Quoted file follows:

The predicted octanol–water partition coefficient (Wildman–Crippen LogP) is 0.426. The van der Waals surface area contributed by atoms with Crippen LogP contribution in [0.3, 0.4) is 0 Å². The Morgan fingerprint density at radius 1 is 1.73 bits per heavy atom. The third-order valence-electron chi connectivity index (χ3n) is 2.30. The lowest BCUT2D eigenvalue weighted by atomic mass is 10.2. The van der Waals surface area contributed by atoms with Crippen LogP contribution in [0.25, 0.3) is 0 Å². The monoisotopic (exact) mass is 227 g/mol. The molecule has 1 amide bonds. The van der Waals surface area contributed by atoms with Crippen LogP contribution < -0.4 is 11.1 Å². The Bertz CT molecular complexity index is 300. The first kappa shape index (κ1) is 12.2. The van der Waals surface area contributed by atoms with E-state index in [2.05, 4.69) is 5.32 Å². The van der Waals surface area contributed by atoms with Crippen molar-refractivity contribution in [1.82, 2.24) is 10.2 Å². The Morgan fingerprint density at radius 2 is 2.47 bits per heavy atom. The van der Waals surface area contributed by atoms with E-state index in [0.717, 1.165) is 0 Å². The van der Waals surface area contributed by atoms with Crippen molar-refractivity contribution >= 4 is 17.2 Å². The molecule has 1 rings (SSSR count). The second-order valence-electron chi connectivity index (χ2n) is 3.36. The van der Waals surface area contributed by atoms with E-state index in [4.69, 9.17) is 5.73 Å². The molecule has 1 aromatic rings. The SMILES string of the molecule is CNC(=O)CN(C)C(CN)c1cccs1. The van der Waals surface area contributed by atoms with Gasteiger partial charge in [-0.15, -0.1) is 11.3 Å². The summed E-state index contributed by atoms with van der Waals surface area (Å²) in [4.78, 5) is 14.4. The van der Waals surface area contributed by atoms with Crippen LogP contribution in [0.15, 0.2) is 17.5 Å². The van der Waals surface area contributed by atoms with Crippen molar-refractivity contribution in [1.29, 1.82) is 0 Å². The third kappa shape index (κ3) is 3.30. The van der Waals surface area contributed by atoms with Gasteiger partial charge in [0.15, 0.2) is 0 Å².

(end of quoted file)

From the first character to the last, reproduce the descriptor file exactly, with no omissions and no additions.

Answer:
The predicted octanol–water partition coefficient (Wildman–Crippen LogP) is 0.426. The van der Waals surface area contributed by atoms with Crippen LogP contribution in [0.3, 0.4) is 0 Å². The Morgan fingerprint density at radius 1 is 1.73 bits per heavy atom. The third-order valence-electron chi connectivity index (χ3n) is 2.30. The lowest BCUT2D eigenvalue weighted by atomic mass is 10.2. The van der Waals surface area contributed by atoms with Crippen LogP contribution in [0.25, 0.3) is 0 Å². The monoisotopic (exact) mass is 227 g/mol. The molecule has 1 amide bonds. The van der Waals surface area contributed by atoms with Crippen LogP contribution < -0.4 is 11.1 Å². The Bertz CT molecular complexity index is 300. The first kappa shape index (κ1) is 12.2. The van der Waals surface area contributed by atoms with E-state index in [2.05, 4.69) is 5.32 Å². The van der Waals surface area contributed by atoms with Crippen molar-refractivity contribution in [1.82, 2.24) is 10.2 Å². The Morgan fingerprint density at radius 2 is 2.47 bits per heavy atom. The van der Waals surface area contributed by atoms with E-state index in [0.717, 1.165) is 0 Å². The van der Waals surface area contributed by atoms with Crippen molar-refractivity contribution >= 4 is 17.2 Å². The molecule has 1 rings (SSSR count). The second-order valence-electron chi connectivity index (χ2n) is 3.36. The van der Waals surface area contributed by atoms with E-state index in [4.69, 9.17) is 5.73 Å². The molecule has 1 aromatic rings. The SMILES string of the molecule is CNC(=O)CN(C)C(CN)c1cccs1. The van der Waals surface area contributed by atoms with Gasteiger partial charge in [-0.15, -0.1) is 11.3 Å². The summed E-state index contributed by atoms with van der Waals surface area (Å²) in [4.78, 5) is 14.4. The van der Waals surface area contributed by atoms with Crippen LogP contribution in [0.15, 0.2) is 17.5 Å². The van der Waals surface area contributed by atoms with Crippen molar-refractivity contribution in [1.29, 1.82) is 0 Å². The third kappa shape index (κ3) is 3.30. The van der Waals surface area contributed by atoms with Gasteiger partial charge in [0.15, 0.2) is 0 Å².